Aetna, the giant healthcare insurer, has won an $8.4 million judgment in a yearlong federal court case against three free-standing emergency centers and a small Houston-area hospital to which the centers claimed affiliation to charge vastly higher fees.
The ruling issued Wednesday by U.S. District Judge Lynn N. Hughes in Houston was a rare legal victory against the proliferating ER centers. But the partial judgment covers only Aetna’s demand to recoup millions and doesn’t address its demand for exemplary damages for alleged fraud and conspiracy. Another ruling is expected later.
Critics claim that the fast-growing ER centers, often in or near strip centers in affluent suburbs, charge far more than similar-looking urgent-care centers or retail clinics. Fewer than half are “in network” with major insurers, often adding to the expense for patients. Fans of the centers cite convenience, fast service and skilled staff.
Aetna was seeking to recoup $8.4 million of more than $9.2 million billed over two years by three clinics, Trinity Healthcare Network, ER DOC 24/7 and the now-defunct Premier Emergency Room & Imaging.
Aetna spokeswoman Anjanette L. Coplin said the company used findings from a “favorable” out-of-court settlement with First Street Hospital of Bellaire, and St. Michael’s Emergency Center, also in the Houston area. The settlement with First Street was confidential, but court records show that St. Michael’s agreed to repay Aetna more than $500,000 in November 2012. The insurer claimed that St. Michael’s entered into a “sham” arrangement with First Street so it could charge unwarranted “facilties fees.” The center argued it was entitled to charge them, regardless of its ties to First Street.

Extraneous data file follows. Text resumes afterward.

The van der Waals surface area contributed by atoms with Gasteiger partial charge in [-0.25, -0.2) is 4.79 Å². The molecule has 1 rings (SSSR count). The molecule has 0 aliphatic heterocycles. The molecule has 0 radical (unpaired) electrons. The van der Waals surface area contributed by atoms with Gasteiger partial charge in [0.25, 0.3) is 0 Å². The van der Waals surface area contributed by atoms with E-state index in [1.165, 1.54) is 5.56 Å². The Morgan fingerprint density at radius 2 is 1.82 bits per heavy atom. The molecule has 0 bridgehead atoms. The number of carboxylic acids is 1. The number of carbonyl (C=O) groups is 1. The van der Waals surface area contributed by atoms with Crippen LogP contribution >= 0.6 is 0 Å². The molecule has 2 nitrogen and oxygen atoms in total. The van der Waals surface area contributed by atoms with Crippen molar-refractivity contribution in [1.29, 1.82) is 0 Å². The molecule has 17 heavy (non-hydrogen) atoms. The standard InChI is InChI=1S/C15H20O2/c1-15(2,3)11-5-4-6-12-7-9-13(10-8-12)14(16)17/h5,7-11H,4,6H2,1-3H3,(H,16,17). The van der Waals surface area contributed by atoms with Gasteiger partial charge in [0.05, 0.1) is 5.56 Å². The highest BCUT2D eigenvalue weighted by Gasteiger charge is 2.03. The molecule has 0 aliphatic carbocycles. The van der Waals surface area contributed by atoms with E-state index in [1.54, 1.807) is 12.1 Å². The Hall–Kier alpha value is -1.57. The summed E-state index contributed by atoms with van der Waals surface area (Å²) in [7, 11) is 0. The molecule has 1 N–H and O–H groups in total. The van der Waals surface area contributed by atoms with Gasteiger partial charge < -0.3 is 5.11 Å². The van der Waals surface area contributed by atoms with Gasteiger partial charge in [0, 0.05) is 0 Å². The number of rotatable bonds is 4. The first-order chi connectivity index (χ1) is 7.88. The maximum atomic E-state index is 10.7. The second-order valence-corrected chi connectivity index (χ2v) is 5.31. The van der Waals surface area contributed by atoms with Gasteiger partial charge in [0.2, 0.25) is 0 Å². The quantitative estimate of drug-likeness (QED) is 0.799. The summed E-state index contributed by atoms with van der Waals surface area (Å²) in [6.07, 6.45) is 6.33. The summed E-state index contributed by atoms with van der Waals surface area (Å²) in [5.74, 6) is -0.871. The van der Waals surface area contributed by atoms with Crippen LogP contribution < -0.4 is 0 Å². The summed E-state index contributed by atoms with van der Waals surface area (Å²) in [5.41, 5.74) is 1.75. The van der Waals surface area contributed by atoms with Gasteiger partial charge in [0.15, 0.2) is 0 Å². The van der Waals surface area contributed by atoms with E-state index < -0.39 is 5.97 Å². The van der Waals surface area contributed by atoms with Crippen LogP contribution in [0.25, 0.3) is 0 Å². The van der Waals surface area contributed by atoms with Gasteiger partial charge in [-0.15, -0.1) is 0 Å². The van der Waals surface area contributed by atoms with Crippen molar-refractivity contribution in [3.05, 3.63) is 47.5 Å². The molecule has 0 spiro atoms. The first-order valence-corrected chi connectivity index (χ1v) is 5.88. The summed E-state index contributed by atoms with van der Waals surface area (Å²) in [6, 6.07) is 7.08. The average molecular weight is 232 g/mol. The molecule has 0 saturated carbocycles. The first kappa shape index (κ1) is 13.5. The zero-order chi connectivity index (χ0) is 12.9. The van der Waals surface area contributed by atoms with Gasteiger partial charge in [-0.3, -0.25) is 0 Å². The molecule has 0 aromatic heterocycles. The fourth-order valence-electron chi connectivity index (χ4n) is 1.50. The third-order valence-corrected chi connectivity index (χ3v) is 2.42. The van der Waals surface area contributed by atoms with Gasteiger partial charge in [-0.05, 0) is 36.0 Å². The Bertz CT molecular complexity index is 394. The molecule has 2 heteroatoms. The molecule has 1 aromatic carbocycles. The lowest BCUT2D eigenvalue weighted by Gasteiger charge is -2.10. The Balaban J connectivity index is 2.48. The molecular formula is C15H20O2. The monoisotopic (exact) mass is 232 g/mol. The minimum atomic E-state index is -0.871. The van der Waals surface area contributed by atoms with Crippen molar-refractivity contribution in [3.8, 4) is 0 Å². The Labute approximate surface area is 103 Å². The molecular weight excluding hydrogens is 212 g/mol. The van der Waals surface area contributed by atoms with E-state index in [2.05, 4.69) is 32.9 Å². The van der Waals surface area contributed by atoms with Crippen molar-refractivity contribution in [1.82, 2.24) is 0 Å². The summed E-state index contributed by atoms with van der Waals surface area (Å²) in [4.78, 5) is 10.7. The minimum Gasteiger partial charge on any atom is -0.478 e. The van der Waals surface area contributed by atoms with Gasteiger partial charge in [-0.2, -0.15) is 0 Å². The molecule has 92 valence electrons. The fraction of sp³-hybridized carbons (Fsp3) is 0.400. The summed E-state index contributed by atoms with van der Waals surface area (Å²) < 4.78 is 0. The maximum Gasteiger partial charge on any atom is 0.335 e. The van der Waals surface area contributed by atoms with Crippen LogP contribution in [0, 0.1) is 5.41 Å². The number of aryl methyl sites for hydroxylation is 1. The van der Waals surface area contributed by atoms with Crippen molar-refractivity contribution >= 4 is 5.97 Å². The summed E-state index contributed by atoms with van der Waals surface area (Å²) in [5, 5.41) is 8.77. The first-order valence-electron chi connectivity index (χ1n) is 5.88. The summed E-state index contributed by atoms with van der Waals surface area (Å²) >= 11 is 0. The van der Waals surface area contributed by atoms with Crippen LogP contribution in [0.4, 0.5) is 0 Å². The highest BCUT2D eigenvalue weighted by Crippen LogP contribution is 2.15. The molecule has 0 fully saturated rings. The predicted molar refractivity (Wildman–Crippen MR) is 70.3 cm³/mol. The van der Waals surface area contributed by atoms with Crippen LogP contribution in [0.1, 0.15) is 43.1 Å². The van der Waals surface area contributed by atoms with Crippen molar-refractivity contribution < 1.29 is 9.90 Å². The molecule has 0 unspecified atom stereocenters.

Wednesday’s ruling found that Cleveland Imaging and Surgical Hospital of Cleveland, a Houston suburb, received 15 percent of each bill for allowing three ER centers to use its state hospital license number.
This made “it look like the clinics’ treatment happened at a full-service hospital, rather than an unlicensed clinic,” Hughes wrote.
“The clinics rights to the money [paid by Aetna] depends entirely on the accuracy, fidelity and legality of their billing. Their title is non-existent — a thief’s title,” the judge added.
The clinics had argued that they don’t need to be a hospital to charge facilities fees and higher rates.
Trinity Healthcare said it will appeal.
“We maintain that every sentence of the law was followed when establishing what constitutes an emergency service facility and that distinction was ignored in the ruling by the court,” Trinity said in a statement to the Star-Telegram.
“Aetna has decided to increase their profits on the backs of low-cost community facilities like Trinity Healthcare that is designed to decrease cost to their patients. Trinity Healthcare will be appealing this decision without hesitation.”